Thursday, June 02, 2005

Yesterday, I caught The Busker's Opera directed by Robert Lepage and performed by Ex Machina. The Busker's Opera is an adaptation of John Gay's The Beggar's Opera which was also adapted by Bertolt Brecht and Kurt Weill as The Threepenny Opera.

While the previous operas largely revolved around characters from the criminal underworld, Lepage's adaptation is a satire aimed at the music industry and its cutthroats. The entire show is done in song, with each song would be sung in a different style, for instance, ska, reggae, blues, jazz, even disco. The main character is Macheath, the lead singer of the Highwaymen, a ska group making a comeback, and the show revolves around his weakness for women and all the trouble this gets him into especially as he's surrounded by avarious industry producers.

And as with the traditional opera style, the lyrics of each song were broadcast on a screen on stage, which also served as a video of other goings on as well as a camera displaying the close-ups of the characters on stage. The lyrics were deliberately trite, like a normal conversation, such as "Our Polly is a sad slut" (delivered beautifully in a melodramatic operatic fashion) while some were downright hilarious, with lyrics in Hebrew and Arabic displayed in speech balloons at one stage when two characters were slagging each other off.

The interesting thing about the cast is that they all have some sort of musical talent. Most of them can play at least one musical instrument, and all of them (obviously) have to sing. Some are real-life buskers, some are actors learning to sing and some are singers learning to act. At first I thought that surely they must be faking it as no one can play or DJ that well. Then I realised that they really did have talent, because no one can fake it that well.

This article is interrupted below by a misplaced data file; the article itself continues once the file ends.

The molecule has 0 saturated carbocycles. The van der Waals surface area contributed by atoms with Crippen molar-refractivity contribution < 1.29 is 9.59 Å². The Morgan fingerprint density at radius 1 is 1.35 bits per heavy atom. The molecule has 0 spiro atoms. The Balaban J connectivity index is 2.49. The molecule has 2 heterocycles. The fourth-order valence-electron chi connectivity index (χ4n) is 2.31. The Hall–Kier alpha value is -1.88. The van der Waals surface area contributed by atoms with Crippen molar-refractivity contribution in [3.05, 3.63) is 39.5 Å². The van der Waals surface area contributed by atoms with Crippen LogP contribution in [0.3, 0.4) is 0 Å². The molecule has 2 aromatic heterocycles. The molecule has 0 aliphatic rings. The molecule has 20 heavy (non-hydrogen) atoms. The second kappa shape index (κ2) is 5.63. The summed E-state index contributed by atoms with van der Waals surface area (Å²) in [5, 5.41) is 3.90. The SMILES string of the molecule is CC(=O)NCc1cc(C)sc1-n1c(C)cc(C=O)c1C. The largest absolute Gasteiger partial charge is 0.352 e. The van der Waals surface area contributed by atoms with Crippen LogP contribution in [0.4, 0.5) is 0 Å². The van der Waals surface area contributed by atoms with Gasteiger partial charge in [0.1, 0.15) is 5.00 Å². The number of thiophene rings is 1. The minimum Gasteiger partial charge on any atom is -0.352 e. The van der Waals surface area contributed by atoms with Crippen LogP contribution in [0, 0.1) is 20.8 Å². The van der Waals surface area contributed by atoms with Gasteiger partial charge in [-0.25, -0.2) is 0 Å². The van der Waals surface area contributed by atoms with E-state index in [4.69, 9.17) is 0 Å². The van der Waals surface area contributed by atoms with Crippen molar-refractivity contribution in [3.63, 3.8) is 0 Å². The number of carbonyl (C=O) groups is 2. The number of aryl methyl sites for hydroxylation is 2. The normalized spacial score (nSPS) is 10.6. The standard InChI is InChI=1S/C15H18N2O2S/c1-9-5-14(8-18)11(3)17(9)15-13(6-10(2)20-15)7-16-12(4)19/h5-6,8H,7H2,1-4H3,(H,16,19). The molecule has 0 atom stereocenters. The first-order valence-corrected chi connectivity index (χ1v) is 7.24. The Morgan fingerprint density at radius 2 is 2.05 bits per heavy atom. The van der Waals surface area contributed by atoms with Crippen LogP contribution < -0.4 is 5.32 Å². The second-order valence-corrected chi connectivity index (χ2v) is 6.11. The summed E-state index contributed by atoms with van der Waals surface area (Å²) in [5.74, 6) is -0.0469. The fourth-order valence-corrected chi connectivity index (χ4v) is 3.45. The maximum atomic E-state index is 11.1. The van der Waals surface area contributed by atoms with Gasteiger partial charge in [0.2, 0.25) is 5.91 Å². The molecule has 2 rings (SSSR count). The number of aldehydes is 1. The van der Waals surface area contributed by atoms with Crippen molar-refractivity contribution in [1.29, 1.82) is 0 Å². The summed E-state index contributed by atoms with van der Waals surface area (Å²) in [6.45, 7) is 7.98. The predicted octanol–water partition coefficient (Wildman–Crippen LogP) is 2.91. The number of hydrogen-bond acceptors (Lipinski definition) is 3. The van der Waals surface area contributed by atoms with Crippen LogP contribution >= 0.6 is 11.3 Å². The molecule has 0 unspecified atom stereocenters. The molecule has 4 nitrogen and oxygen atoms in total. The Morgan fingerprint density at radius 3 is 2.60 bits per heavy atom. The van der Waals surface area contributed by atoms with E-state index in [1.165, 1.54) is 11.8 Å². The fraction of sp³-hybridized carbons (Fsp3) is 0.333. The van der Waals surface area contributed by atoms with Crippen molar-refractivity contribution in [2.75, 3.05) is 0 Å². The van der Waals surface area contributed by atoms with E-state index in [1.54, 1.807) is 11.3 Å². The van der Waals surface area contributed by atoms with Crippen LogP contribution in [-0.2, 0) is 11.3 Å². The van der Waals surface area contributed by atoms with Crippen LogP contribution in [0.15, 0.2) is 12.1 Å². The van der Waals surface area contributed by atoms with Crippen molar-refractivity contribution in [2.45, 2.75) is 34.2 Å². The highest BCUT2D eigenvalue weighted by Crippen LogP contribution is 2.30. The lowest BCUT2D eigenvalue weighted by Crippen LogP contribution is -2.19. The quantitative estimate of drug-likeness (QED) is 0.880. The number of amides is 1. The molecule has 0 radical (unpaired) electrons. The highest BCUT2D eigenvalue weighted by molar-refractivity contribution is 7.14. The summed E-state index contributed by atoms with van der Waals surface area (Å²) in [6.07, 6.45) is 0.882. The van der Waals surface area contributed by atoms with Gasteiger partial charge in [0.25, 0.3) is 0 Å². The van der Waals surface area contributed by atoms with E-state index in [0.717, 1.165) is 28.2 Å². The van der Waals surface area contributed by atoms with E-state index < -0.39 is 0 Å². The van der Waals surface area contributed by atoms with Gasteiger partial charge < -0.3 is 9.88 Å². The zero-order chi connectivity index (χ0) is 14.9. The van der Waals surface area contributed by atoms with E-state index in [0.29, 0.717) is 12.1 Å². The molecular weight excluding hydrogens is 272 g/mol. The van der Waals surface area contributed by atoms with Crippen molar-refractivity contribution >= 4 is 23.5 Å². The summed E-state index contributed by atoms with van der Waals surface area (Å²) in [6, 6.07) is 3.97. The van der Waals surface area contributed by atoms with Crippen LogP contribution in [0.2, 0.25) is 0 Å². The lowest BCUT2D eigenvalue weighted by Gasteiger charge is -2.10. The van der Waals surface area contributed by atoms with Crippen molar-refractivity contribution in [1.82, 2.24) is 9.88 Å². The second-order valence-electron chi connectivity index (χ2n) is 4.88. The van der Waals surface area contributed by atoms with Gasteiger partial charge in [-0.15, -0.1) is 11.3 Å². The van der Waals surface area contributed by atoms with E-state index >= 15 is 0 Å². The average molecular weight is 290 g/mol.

The funniest parts of the show were:
  • the New Orleans Republican Sheriff re-running for election, telling everyone to "Be afraid! Vote for me!" in an obvious parody of Bush
  • the performance by Diana von Trappes, the cabaret singer. ("I will quote music up to the legal limit!"
  • the scene in the Bayou Club by the swamp - whenever Lucy opened the door to the club, the musicians in the club would start playing lively music, whenever she exited, they'd stop abruptly. You had to see it. It was incredibly funny.
  • And of course, the Killer Doowop Burger Crew who served up Macheath's last meal, performing an incredibly good musical number with unusual items.
  • Not to forget the KDBC member wearing the Michael Jackson mask who, while pulling the meal cart out of the prison cell, moonwalked his way out of there.
Overall, although the music was good, the performers were dedicated and the whole show an innovative concept, I felt that there was something missing. The plot was rather disjointed and I could only count myself lucky that I arrived with sufficient time to read the programme before the show began, since that was the only way you'd have understood what was going on in the five acts of the show.

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